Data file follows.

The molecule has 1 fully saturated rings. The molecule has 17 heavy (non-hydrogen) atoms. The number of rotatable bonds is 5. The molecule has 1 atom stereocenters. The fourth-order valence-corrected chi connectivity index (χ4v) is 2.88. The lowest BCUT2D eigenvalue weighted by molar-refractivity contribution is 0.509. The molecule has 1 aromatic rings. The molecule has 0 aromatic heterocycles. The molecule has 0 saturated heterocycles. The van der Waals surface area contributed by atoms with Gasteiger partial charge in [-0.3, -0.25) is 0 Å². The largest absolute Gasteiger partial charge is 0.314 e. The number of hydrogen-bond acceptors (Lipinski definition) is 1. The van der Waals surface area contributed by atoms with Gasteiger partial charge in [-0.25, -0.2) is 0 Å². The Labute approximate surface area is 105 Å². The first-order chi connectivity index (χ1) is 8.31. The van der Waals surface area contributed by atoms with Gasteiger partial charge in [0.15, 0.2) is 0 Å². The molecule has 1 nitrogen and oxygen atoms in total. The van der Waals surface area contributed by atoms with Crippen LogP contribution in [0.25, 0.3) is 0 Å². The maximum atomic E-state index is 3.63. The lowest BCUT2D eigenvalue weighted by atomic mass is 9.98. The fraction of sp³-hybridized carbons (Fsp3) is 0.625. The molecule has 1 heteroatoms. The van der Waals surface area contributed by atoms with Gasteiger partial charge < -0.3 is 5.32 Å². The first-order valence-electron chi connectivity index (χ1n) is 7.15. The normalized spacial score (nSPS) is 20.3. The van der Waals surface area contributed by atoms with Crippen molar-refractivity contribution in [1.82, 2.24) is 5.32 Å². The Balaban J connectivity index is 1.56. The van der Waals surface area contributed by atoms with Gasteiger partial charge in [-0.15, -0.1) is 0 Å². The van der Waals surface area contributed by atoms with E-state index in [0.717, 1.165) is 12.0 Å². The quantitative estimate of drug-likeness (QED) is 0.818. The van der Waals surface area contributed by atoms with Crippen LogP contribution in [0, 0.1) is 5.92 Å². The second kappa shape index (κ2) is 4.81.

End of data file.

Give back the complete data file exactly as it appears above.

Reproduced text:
The molecule has 1 fully saturated rings. The molecule has 17 heavy (non-hydrogen) atoms. The number of rotatable bonds is 5. The molecule has 1 atom stereocenters. The fourth-order valence-corrected chi connectivity index (χ4v) is 2.88. The lowest BCUT2D eigenvalue weighted by molar-refractivity contribution is 0.509. The molecule has 1 aromatic rings. The molecule has 0 aromatic heterocycles. The molecule has 0 saturated heterocycles. The van der Waals surface area contributed by atoms with Gasteiger partial charge in [-0.3, -0.25) is 0 Å². The largest absolute Gasteiger partial charge is 0.314 e. The number of hydrogen-bond acceptors (Lipinski definition) is 1. The van der Waals surface area contributed by atoms with Gasteiger partial charge in [-0.25, -0.2) is 0 Å². The Labute approximate surface area is 105 Å². The first-order chi connectivity index (χ1) is 8.31. The van der Waals surface area contributed by atoms with Gasteiger partial charge in [0.15, 0.2) is 0 Å². The molecule has 1 nitrogen and oxygen atoms in total. The van der Waals surface area contributed by atoms with Crippen LogP contribution in [0.25, 0.3) is 0 Å². The maximum atomic E-state index is 3.63. The lowest BCUT2D eigenvalue weighted by atomic mass is 9.98. The fraction of sp³-hybridized carbons (Fsp3) is 0.625. The molecule has 1 heteroatoms. The van der Waals surface area contributed by atoms with Gasteiger partial charge < -0.3 is 5.32 Å². The first-order valence-electron chi connectivity index (χ1n) is 7.15. The normalized spacial score (nSPS) is 20.3. The van der Waals surface area contributed by atoms with Crippen molar-refractivity contribution in [1.82, 2.24) is 5.32 Å². The Balaban J connectivity index is 1.56. The van der Waals surface area contributed by atoms with Gasteiger partial charge in [-0.15, -0.1) is 0 Å². The van der Waals surface area contributed by atoms with E-state index in [0.717, 1.165) is 12.0 Å². The quantitative estimate of drug-likeness (QED) is 0.818. The van der Waals surface area contributed by atoms with Crippen LogP contribution in [0, 0.1) is 5.92 Å². The second kappa shape index (κ2) is 4.81.